Tuesday, July 22, 2014

Ian

Grandson Ian started out our marathon company summer when he arrived from Seattle with Johnny via Amtrak on Thursday, July 10. Except Ian is not really company. He cooks all the suppers, has his menus prepared and food bought upon arrival, helps with everything we're doing, and is a joy to be around because he's always cheerful, even when I'm cranky. All this at twelve years old, soon to be thirteen. I just wish we could steal him for the whole summer.

The first night of his visit even the heavens were delighted to have him here. They put on this glorious show at sunset.



Johnny's prime objective for Ian's visit was to teach him welding and to weld together a garden gate for Traumhof. They watched instructional videos on youtube, then welded. Here they are in their protective gear. Ian, on the right, is holding the torch.


Ian cut a piece of fencing for their wire gate.


Why I have no photo of the finished product is a mystery.

Nor do I have photos of the dishes Ian prepared. Here he is cooking.

Together we made ice cream with our goat milk and his coconut sugar, topped with the fudge he made.

 And we picked blueberries.


Amazing Graze horse feeders arrived while Ian was here and we tried them out on the horses. I was hoping it would occupy Jessie Anne and keep her from chewing down the fences. Ian and Johnny also put up a chew toy for her and Ian tried to show her how much fun it was but she was not interested. However, the roll-around horse feeders were a hit. Mr. Smith learned immediately that he did not need to chase it all over the paddock. He only had to roll it one way with his nose, eat the hay cube that fell out, then roll it back the other way and another treat would roll out. It did not slow his food consumption down much nor give him much exercise.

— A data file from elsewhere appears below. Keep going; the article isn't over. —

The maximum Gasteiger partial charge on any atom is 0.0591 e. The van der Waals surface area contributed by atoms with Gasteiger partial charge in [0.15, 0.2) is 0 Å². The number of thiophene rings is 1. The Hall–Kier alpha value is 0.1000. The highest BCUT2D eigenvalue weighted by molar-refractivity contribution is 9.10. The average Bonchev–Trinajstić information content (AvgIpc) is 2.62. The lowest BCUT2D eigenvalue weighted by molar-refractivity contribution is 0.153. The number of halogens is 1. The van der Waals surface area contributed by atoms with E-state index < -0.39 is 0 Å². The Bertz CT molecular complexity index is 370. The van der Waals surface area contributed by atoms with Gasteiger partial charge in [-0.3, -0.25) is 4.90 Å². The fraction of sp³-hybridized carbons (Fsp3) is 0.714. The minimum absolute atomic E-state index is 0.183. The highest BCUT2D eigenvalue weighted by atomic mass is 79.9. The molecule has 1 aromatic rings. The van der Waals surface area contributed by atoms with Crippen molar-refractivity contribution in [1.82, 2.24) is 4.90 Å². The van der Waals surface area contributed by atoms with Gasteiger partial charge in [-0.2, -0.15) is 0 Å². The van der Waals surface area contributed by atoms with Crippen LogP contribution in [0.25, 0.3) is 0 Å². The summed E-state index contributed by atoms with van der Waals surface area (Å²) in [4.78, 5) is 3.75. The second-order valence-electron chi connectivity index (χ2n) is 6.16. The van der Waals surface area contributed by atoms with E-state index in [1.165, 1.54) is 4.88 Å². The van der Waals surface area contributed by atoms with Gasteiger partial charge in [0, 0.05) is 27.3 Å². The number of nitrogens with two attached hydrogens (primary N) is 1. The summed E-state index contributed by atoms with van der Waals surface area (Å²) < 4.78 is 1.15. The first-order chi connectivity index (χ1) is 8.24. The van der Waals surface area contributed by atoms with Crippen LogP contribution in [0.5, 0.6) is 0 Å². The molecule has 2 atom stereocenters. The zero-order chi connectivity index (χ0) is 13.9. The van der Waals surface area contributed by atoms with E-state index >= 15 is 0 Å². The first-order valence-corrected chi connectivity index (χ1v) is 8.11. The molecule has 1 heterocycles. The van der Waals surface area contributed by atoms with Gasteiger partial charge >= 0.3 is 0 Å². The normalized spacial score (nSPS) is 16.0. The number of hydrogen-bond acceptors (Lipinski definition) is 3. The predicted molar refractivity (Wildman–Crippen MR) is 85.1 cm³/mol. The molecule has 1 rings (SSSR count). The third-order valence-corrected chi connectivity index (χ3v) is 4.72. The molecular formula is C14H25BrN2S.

Jessie Anne and Nightingale also learned quickly how to minimize expending energy.


On Monday, July 14, we went to Road's End to survey Black Oystercatchers. Johnny and Ian climbed up to The Thumb, while I headed for the North rim to look down on the North Rock BLOY with their chick. For once, they cooperated quickly and I was able to get this photo of the family group.





I also took a photo of The Thumb, with Ian on it, although I could not see him until I zoomed up the camera.





Ian took this photo with Johnny's camera of their view looking north. The North Rock, with its BLOY family, is the little offshore rock that the scope is aimed toward.


I took a photo of this always-lovely view that I can see on my way back.



Alas, I left my fanny pack at my observation post and did not discover it was missing until half way back to the car. I had to retrace my tired steps. We were all ready for lunch at the Thai restaurant when I finally made it to the car. But, since the day was not over, after lunch we drove on to Neskowin and looked for BLOY on Refusal Rock... no hiking involved. Found none but Johnny took this photo of me looking.


On the next day, Ian and I cleared brush along the driveway.

But it was not all work and hikes and cooking for Ian. We also played games, watched movies, and played in the creek.